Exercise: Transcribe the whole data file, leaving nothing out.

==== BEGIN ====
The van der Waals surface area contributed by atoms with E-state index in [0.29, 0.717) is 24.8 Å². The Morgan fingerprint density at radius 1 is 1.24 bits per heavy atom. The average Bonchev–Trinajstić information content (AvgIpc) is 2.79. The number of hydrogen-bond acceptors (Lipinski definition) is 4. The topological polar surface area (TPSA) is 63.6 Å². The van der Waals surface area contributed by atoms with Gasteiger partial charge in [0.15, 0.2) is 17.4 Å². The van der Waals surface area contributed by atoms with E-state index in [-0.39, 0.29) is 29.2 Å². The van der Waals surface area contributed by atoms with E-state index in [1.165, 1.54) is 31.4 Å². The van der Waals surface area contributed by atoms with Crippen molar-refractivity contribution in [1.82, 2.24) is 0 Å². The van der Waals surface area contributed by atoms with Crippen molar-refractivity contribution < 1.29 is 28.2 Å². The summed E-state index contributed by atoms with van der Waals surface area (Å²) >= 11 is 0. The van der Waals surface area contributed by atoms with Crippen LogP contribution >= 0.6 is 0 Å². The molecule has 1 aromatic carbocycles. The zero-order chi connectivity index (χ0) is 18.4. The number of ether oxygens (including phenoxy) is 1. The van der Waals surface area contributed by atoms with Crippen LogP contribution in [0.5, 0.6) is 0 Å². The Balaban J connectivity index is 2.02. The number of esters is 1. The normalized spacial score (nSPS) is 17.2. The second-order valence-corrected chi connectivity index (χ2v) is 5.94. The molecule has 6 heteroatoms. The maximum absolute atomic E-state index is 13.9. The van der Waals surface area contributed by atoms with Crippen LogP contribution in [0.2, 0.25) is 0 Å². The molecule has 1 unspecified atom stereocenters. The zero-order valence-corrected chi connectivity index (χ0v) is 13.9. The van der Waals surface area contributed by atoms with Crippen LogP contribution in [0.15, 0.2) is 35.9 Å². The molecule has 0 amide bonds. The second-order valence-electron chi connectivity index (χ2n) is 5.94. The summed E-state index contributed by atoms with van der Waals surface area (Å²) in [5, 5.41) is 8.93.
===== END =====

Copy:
The van der Waals surface area contributed by atoms with E-state index in [0.29, 0.717) is 24.8 Å². The Morgan fingerprint density at radius 1 is 1.24 bits per heavy atom. The average Bonchev–Trinajstić information content (AvgIpc) is 2.79. The number of hydrogen-bond acceptors (Lipinski definition) is 4. The topological polar surface area (TPSA) is 63.6 Å². The van der Waals surface area contributed by atoms with Gasteiger partial charge in [0.15, 0.2) is 17.4 Å². The van der Waals surface area contributed by atoms with E-state index in [-0.39, 0.29) is 29.2 Å². The van der Waals surface area contributed by atoms with E-state index in [1.165, 1.54) is 31.4 Å². The van der Waals surface area contributed by atoms with Crippen molar-refractivity contribution in [1.82, 2.24) is 0 Å². The van der Waals surface area contributed by atoms with Crippen molar-refractivity contribution < 1.29 is 28.2 Å². The summed E-state index contributed by atoms with van der Waals surface area (Å²) >= 11 is 0. The van der Waals surface area contributed by atoms with Crippen LogP contribution >= 0.6 is 0 Å². The molecule has 1 aromatic carbocycles. The zero-order chi connectivity index (χ0) is 18.4. The number of ether oxygens (including phenoxy) is 1. The van der Waals surface area contributed by atoms with Crippen LogP contribution in [0.5, 0.6) is 0 Å². The Balaban J connectivity index is 2.02. The number of esters is 1. The normalized spacial score (nSPS) is 17.2. The second-order valence-corrected chi connectivity index (χ2v) is 5.94. The molecule has 6 heteroatoms. The maximum absolute atomic E-state index is 13.9. The van der Waals surface area contributed by atoms with Crippen LogP contribution in [0.2, 0.25) is 0 Å². The molecule has 1 unspecified atom stereocenters. The zero-order valence-corrected chi connectivity index (χ0v) is 13.9. The van der Waals surface area contributed by atoms with Crippen LogP contribution in [0.15, 0.2) is 35.9 Å². The molecule has 0 amide bonds. The second-order valence-electron chi connectivity index (χ2n) is 5.94. The summed E-state index contributed by atoms with van der Waals surface area (Å²) in [5, 5.41) is 8.93.